The second biggest hurdle I faced as a web developer was making the transition from a beginner to an advanced developer.
Today, I wanted to talk a bit about what’s involved, and how I’m trying to help others make the same transition.
Big picture coding
As a beginner, you tend to be hyper-focused on the minutia of code. The words best and right way get tossed around a lot.
- What’s the best method to use for this task?
- What’s the right way to structure this code?
- Is functional programming better than OOP?
- Should I use classes or traditional prototypal inheritance?
- Are function declarations better than function expressions?
- Do I use
Advanced developers know that the answer to all of those questions is, “it depends.”
Development decisions are always a series of tradeoffs.
Becoming an advanced developer means taking a step back and looking at the bigger picture. It means thinking about what your code needs to do—today and in the future—and letting that guide your decisions.
- Am I the only one working on this, or will a team need to use it?
- Might it be used in contexts beyond the narrow use case we’re thinking about today?
- Will I need to extend it for other applications in the future?
- What are the coding standards already in place on this project, and how does this fit in with those expectations?
- What should browser support look like today? What about 3 years from now?
Every one of these questions (and so many others) will affect how you build your project and write your code.
Countless little details
As you become an advanced developer, you coding choices become more guided by the big picture.
But the big picture is influenced by countless little details that have less do with code and more to do with people.
- How do I make sure that people with disabilities get the same experience as people without them?
- How do I balance broad browser support with ease-of-development and availability of resources?
- How do I make sure your project is resilient and still works even when parts of the code base fail? (What happens if a JS file times out or has an error?)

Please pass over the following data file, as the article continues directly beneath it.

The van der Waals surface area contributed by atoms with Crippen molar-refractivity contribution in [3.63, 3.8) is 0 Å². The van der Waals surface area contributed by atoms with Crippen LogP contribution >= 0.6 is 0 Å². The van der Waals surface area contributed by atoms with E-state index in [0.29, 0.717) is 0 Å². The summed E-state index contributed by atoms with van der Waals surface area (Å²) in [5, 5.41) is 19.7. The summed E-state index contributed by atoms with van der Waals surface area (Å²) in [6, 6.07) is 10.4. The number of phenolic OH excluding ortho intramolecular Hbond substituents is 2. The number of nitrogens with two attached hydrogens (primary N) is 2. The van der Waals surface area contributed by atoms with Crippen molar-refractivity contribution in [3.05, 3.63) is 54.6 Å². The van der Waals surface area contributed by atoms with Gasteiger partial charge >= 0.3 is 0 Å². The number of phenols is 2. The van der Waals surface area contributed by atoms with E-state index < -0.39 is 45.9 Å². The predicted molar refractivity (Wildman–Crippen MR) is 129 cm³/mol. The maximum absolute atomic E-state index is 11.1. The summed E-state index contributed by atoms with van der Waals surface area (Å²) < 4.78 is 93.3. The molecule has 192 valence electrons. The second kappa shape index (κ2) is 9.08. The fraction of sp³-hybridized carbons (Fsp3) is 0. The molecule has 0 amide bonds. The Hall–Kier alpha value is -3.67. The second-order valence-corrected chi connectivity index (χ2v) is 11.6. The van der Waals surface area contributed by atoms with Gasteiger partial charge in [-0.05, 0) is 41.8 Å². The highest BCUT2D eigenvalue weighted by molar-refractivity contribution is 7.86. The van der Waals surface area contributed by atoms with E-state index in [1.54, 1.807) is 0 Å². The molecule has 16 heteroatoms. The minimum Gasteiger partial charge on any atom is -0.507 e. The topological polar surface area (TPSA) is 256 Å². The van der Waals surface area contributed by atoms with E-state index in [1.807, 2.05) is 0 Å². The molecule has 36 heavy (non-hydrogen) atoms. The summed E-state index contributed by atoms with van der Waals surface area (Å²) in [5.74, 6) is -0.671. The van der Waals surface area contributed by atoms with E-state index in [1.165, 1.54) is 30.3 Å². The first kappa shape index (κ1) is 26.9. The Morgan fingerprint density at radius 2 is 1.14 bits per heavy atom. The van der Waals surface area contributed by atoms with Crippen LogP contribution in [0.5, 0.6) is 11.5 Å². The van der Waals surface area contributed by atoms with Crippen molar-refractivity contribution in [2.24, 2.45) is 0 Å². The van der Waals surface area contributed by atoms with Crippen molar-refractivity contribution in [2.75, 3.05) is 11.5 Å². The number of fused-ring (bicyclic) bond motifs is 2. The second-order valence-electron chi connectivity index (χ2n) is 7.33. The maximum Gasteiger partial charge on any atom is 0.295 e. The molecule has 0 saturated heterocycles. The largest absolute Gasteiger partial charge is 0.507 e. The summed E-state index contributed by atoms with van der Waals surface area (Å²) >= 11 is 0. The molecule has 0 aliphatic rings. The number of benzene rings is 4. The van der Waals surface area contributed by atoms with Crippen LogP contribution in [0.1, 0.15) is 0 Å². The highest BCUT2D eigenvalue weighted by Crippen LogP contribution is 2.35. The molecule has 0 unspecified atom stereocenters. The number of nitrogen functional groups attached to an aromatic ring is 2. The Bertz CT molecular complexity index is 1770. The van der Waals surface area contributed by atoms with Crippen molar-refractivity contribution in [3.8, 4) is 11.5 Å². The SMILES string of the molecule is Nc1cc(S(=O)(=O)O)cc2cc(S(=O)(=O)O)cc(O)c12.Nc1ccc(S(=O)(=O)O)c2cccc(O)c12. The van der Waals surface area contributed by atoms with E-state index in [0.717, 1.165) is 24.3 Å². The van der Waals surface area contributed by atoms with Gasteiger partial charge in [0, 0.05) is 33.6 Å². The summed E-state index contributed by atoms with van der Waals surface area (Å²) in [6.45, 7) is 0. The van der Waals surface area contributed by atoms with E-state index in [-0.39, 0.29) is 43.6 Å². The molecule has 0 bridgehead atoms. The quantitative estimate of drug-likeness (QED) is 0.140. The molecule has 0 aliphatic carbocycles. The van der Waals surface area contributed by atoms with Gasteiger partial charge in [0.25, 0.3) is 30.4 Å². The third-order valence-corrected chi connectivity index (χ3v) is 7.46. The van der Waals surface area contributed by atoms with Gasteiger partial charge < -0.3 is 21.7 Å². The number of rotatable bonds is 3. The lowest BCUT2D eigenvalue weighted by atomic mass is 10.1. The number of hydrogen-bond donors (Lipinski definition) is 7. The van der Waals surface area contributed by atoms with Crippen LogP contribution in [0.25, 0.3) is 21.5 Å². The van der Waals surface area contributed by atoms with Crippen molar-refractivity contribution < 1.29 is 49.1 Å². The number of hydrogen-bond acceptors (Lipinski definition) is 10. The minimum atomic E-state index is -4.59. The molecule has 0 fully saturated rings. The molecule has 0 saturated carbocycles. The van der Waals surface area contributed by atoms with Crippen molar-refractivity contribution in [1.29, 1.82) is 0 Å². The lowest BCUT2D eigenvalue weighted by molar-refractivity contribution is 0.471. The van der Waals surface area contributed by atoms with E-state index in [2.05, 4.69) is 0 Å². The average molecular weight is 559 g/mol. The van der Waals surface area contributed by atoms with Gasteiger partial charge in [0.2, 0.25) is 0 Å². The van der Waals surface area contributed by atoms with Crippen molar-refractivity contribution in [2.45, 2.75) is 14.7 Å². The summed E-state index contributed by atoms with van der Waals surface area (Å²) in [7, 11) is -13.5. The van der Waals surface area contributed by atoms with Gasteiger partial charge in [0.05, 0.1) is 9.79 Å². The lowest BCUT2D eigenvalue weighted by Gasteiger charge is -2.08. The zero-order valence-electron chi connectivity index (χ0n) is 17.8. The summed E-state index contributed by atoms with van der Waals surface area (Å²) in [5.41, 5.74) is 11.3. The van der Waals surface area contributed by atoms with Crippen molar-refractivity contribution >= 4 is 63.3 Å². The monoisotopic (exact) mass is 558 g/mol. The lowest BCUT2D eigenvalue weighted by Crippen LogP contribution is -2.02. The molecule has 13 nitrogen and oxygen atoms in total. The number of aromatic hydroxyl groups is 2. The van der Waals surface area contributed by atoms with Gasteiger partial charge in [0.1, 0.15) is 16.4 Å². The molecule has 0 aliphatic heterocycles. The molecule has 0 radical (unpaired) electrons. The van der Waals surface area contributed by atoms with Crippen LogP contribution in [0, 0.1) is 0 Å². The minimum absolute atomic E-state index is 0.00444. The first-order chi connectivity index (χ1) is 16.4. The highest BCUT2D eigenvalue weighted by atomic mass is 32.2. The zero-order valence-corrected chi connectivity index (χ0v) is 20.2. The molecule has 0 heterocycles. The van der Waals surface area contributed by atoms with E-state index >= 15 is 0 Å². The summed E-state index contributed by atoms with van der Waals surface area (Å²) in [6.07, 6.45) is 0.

- What kinds of things might my team need to do with this code in the future? How do I account for things I haven’t thought of?
Becoming an advanced developer means learning how to balance developer convenience, user experience, accessibility, and business needs. It means taking a variety of needs and use cases deciding which tradeoffs you want to make for your project.
There are no right answers, just different priorities.
(There are definitely wrong answers, though. Choosing to ignore accessibility, performance, or fragility for “developer convenience” is a wrong choice.)
How do you learn how to make these decisions?
From practice, experience, and making mistakes.
But getting there is hard. I’m working on something to make it a bit easier.
I’ve had so many students ask me about it that I’ve started working on an Advanced Academy program.
The program uses the same learning format as the original: a few short lessons and a project every other day, with office hours and a Slack channel for support.
Unlike the original, this program gives you less instructional information. It focuses more on strategic decision making, accessibility, and building robust plugins that can be extended beyond their original purpose.
Some specific topics include:
- Working with dates
- ARIA and accessibility
- Advanced data structures
- State-based UI
- Progressive enhancement
- Creating extensible plugins
- API-based applications
- How to write your own polyfills
- User experience
- Working with third-party code
I don’t have a specific launch date for the program yet. It’s still in development.
But if you get my newsletter, you’ll be the first to find out when it launches (and you’ll get an exclusive discount).